I had a birthday the other week.
Seeing as I quite enjoy celebrating my birthday, particularly in the company of friends, I decided that a great activity which would offer the opportunity to hang out with people I like and do something that I love (rip apart movies that are less than perfect) would be to have a Rifftrax party with the classically bad Paul Verhoeven film Starship Troopers.
Some background: when I was in graduate school, I came across a copy of Robert Heinlein’s Starship Troopers at a used book sale and bought it on a whim for a quarter. I had seen the movie a few times before at that point, and I was vaguely aware that it had a significantly different tone from its source even though the core concept and plot was essentially the same. Verhoeven is known for his unsubtle satire of right wing political ideology in his films, and Heinlein is famous for embodying a form of libertarianism that still holds significant sway among a certain subset of science fiction fans.
Long story short, I read Heinlein’s novel and enjoyed it for what it was. I’m not particularly well-versed in military sci-fi, but this book was a fun read, and because I was still pretty far from my progressive, feminist Christian awakening, I didn’t have any real hang ups with the ideology of the book. That it’s an unironic exploration of military fascism as a viable form of government was not something that struck me as problematic back then.
To be trite, it was good; I liked it.
Of course, I also really liked Verhoeven’s film. Revisiting it when I was older after reading the novel, I finally saw it for what it was (a campy satire of military action flicks that refuses to take any of Heinlein’s premises seriously). This familiarity with the source enriched my experience in a way that just wasn’t possible during my first encounter with the movie (which I watched with my parents when I was 14; let’s just say the shower and sex scenes were extremely awkward viewing), and both works now have positive associations in my mind. I don’t own that old copy of the book anymore, and even if I did, I’d feel hesitant to revisit it now, since I’d probably get bogged down with all the things that I would now recognize as problematic. It’s better that I don’t go back to that work right now, as a second reading would undoubtedly lower my opinion of it. Instead, I’m content to have vaguely fond memories that stand in juxtaposition with Verhoeven’s movie, which nicely does the job of deflating some of Heinlein’s more preposterous ideas in a way that’s fun.
I think what I’m trying to get at is that I unironically enjoy two ideologically opposed works of fiction, and that’s a rare thing.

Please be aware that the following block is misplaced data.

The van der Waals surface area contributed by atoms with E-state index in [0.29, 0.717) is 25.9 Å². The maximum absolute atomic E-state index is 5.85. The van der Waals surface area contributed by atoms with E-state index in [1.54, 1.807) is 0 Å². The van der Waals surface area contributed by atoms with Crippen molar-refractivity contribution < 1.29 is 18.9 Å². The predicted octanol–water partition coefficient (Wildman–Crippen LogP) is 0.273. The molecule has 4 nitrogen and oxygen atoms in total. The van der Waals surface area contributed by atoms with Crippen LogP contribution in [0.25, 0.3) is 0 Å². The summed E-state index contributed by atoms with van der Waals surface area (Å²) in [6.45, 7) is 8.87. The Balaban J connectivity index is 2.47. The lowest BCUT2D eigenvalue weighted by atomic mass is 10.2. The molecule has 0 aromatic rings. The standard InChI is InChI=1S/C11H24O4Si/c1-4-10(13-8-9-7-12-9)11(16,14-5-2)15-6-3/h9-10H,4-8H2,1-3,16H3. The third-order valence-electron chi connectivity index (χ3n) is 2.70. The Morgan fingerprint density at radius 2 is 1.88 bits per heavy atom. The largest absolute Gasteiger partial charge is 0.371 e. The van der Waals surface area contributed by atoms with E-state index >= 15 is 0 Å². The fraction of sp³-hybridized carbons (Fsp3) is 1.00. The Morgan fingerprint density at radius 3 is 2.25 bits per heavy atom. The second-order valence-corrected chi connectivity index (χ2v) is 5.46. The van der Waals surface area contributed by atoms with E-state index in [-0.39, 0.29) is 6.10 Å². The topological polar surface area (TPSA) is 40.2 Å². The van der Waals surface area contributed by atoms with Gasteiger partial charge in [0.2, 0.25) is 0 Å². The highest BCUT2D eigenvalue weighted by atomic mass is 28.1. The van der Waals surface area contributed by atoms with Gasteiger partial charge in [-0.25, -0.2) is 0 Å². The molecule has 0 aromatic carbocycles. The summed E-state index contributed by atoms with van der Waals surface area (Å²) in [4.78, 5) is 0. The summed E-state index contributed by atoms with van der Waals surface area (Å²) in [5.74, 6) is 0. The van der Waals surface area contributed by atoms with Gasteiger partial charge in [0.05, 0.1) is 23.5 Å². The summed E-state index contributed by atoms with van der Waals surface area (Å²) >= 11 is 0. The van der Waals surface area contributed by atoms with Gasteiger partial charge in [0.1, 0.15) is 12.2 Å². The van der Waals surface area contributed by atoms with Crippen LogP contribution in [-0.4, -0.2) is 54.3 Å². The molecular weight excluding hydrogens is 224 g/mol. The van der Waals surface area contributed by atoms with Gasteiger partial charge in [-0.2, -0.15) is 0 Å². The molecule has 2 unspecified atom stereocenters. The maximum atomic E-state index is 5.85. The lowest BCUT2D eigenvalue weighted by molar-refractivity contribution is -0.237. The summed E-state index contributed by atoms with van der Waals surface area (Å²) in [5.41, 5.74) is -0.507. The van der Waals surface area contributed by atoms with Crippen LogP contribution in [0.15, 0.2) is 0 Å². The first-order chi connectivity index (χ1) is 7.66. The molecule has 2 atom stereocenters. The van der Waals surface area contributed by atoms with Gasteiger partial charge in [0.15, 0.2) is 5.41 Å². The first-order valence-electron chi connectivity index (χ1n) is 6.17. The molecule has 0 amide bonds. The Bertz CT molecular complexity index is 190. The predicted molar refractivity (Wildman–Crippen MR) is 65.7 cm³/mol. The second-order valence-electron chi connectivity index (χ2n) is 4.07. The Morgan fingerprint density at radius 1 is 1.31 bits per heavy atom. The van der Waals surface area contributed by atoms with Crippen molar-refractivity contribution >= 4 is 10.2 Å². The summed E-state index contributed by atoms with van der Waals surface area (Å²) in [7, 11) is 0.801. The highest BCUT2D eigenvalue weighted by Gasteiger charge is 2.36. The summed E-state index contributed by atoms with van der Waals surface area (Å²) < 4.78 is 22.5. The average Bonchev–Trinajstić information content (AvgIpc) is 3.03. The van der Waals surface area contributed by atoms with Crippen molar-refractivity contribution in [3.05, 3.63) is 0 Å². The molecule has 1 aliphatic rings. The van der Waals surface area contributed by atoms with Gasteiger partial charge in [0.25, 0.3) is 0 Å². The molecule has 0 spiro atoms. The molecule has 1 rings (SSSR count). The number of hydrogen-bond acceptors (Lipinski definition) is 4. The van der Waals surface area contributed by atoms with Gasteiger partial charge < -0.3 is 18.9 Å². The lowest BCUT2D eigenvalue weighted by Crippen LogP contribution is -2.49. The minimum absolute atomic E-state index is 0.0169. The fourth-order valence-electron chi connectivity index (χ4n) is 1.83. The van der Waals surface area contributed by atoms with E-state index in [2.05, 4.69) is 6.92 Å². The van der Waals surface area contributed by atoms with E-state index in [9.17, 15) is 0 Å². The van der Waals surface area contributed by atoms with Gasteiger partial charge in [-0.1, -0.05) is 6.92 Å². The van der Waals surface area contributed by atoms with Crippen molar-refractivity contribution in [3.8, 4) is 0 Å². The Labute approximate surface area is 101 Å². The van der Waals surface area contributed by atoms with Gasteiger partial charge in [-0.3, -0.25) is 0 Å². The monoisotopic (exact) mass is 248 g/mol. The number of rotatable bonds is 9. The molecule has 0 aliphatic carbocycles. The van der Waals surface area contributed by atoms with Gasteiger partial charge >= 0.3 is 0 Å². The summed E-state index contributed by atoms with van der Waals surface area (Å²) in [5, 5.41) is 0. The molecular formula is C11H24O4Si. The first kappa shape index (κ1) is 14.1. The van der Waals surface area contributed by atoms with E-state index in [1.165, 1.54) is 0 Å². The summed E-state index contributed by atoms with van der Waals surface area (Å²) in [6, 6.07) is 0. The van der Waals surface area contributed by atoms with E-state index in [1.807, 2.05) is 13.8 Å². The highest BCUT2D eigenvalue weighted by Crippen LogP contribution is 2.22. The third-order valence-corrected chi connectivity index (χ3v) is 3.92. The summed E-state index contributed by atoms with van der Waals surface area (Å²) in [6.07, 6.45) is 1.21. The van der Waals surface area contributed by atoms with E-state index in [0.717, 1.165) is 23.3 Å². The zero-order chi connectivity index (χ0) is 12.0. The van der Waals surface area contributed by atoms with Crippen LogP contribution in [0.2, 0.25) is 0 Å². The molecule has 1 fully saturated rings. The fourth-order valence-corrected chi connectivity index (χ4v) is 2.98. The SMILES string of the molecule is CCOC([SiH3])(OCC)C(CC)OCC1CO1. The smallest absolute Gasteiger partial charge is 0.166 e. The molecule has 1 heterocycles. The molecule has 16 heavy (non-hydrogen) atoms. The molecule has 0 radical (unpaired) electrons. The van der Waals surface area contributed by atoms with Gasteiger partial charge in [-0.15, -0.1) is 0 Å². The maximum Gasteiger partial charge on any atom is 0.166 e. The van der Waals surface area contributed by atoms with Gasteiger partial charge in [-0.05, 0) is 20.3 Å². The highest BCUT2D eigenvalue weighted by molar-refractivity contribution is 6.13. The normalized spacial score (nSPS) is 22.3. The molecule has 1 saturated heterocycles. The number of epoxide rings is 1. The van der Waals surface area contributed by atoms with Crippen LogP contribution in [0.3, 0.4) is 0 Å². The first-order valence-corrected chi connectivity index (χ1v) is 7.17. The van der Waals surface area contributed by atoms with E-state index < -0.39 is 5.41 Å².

Beyond that, I also have some issues with Verhoeven’s Starship Troopers. Though it’s a satire, and a pretty liberal one at that, Verhoeven’s movie still falls short on a few progressive metrics.
The big obvious one has to do with the initial setting on Earth. The protagonist of both versions is Johnny Rico, a native of Buenos Aires, Argentina. In Heinlein’s version, it’s easy to imagine Rico as Latino (he’s in fact noted as Filipino in the book’s final chapter). The fact that it’s a story set in military culture, which tends to homogenize the social habits of soldiers so that ethnic cultural markers become de-emphasized, creates a believable situation where Rico, who doesn’t bear any markers that I can remember at this remove, is believably Latino. In Verhoeven’s movie, Johnny Rico is played by Casper Van Dien, whose name alone should signal that this guy is really white. His high school sweetheart, Carmen Ibanez, is played by Denise Richards, and his best friend from school, Carl, is Neil Patrick Harris. All of these characters are supposed to be natives of Argentina, but they are overwhelmingly white. Really, every character who would conceivably be Latino/a is played by a white actor. The only Hispanic actor my friends and I noticed in the movie was playing a Japanese guy.
To recapitulate a refrain for the evening’s viewing, the racial politics of this movie are screwed up.
Now, to be fair, Starship Troopers is set at least a couple centuries in the future, so it is conceivable that the demographics of Buenos Aires shift in that time to include a significantly larger Anglo-Saxon population, but explaining away the nearly all-white cast from Argentina (unless we’re going with the assumption that the world government in Verhoeven’s movie is actually a resurgence of Nazi sympathizers who took over the world) ignores the whitewashing problem. It’s like Verhoeven, in his rush to show as much disdain for his source material as possible, overlooked the fact that Heinlein did in fact have a non-white protagonist.
Beyond that one major complaint, there are other nitpicks related to the fact that the cast really is underwhelming in their performances (except for Neil Patrick Harris, who is underutilized, and Dina Meyer, who plays Dizzy Flores, the girl with a near-psychotic crush on Rico who follows him into the military; we all agreed by the time her character met her grizzly end that she had the murder/love death gaze down in all of her scenes). It’s pretty clear that most of the actors were cast for how they looked on camera rather than their performances, but given the nature of the film, this really is more of a neutral fact. If you like high camp, the bad acting can enhance the film; if you really want to take the story seriously, it’s a huge detractor.
All of this is to say that while Starship Troopers is not a perfect movie, it does a terrific job of being something fun to enjoy with friends whether you want to do so ironically or sincerely.